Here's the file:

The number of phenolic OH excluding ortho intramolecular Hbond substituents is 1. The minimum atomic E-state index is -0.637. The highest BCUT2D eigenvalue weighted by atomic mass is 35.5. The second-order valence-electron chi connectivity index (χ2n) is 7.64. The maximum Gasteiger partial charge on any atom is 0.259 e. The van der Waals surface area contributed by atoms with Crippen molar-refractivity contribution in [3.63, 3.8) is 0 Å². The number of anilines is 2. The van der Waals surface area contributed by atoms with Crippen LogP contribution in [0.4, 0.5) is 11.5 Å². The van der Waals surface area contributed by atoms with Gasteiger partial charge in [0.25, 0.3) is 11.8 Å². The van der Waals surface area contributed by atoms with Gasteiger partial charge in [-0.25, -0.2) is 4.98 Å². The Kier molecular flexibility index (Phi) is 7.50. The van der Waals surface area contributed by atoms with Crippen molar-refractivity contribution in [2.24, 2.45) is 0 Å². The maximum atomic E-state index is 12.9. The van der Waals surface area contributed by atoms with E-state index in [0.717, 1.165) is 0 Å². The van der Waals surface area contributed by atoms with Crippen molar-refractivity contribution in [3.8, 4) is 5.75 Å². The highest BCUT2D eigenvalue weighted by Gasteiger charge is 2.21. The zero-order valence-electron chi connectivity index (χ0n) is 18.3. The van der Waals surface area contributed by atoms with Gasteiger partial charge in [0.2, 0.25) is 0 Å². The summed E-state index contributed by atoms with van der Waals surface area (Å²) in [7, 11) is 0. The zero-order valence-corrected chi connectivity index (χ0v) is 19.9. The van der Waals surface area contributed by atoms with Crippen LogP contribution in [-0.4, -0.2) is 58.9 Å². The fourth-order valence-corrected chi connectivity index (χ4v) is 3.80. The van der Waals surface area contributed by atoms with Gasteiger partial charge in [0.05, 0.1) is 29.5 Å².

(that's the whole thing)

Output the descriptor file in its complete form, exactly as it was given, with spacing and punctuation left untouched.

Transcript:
The number of phenolic OH excluding ortho intramolecular Hbond substituents is 1. The minimum atomic E-state index is -0.637. The highest BCUT2D eigenvalue weighted by atomic mass is 35.5. The second-order valence-electron chi connectivity index (χ2n) is 7.64. The maximum Gasteiger partial charge on any atom is 0.259 e. The van der Waals surface area contributed by atoms with Crippen molar-refractivity contribution in [3.63, 3.8) is 0 Å². The number of anilines is 2. The van der Waals surface area contributed by atoms with Crippen LogP contribution in [0.4, 0.5) is 11.5 Å². The van der Waals surface area contributed by atoms with Gasteiger partial charge in [0.25, 0.3) is 11.8 Å². The van der Waals surface area contributed by atoms with Gasteiger partial charge in [-0.25, -0.2) is 4.98 Å². The Kier molecular flexibility index (Phi) is 7.50. The van der Waals surface area contributed by atoms with Crippen molar-refractivity contribution in [2.24, 2.45) is 0 Å². The maximum atomic E-state index is 12.9. The van der Waals surface area contributed by atoms with E-state index in [0.717, 1.165) is 0 Å². The van der Waals surface area contributed by atoms with Crippen molar-refractivity contribution in [3.8, 4) is 5.75 Å². The highest BCUT2D eigenvalue weighted by Gasteiger charge is 2.21. The zero-order valence-electron chi connectivity index (χ0n) is 18.3. The van der Waals surface area contributed by atoms with Gasteiger partial charge in [0.2, 0.25) is 0 Å². The summed E-state index contributed by atoms with van der Waals surface area (Å²) in [7, 11) is 0. The zero-order valence-corrected chi connectivity index (χ0v) is 19.9. The van der Waals surface area contributed by atoms with Crippen LogP contribution in [-0.4, -0.2) is 58.9 Å². The fourth-order valence-corrected chi connectivity index (χ4v) is 3.80. The van der Waals surface area contributed by atoms with Gasteiger partial charge in [0.05, 0.1) is 29.5 Å².